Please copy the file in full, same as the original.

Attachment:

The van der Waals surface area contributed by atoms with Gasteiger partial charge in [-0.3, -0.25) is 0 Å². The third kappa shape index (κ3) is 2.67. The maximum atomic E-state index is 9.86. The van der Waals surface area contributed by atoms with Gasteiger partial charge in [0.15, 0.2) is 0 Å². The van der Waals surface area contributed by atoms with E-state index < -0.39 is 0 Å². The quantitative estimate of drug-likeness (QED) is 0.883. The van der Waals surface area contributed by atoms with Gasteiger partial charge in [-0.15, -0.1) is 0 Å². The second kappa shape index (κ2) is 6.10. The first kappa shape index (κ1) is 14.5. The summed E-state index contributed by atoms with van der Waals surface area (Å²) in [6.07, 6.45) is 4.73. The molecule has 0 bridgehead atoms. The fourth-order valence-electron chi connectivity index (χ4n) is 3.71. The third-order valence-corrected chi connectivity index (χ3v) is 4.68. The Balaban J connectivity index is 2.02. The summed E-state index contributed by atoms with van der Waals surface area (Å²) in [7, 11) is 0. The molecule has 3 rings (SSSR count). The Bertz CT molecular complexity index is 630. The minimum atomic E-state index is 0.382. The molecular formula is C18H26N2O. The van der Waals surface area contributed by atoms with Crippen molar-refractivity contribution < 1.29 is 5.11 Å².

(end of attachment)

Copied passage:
The van der Waals surface area contributed by atoms with Gasteiger partial charge in [-0.3, -0.25) is 0 Å². The third kappa shape index (κ3) is 2.67. The maximum atomic E-state index is 9.86. The van der Waals surface area contributed by atoms with Gasteiger partial charge in [0.15, 0.2) is 0 Å². The van der Waals surface area contributed by atoms with E-state index < -0.39 is 0 Å². The quantitative estimate of drug-likeness (QED) is 0.883. The van der Waals surface area contributed by atoms with Gasteiger partial charge in [-0.15, -0.1) is 0 Å². The second kappa shape index (κ2) is 6.10. The first kappa shape index (κ1) is 14.5. The summed E-state index contributed by atoms with van der Waals surface area (Å²) in [6.07, 6.45) is 4.73. The molecule has 0 bridgehead atoms. The fourth-order valence-electron chi connectivity index (χ4n) is 3.71. The third-order valence-corrected chi connectivity index (χ3v) is 4.68. The Balaban J connectivity index is 2.02. The summed E-state index contributed by atoms with van der Waals surface area (Å²) in [7, 11) is 0. The molecule has 3 rings (SSSR count). The Bertz CT molecular complexity index is 630. The minimum atomic E-state index is 0.382. The molecular formula is C18H26N2O. The van der Waals surface area contributed by atoms with Crippen molar-refractivity contribution < 1.29 is 5.11 Å².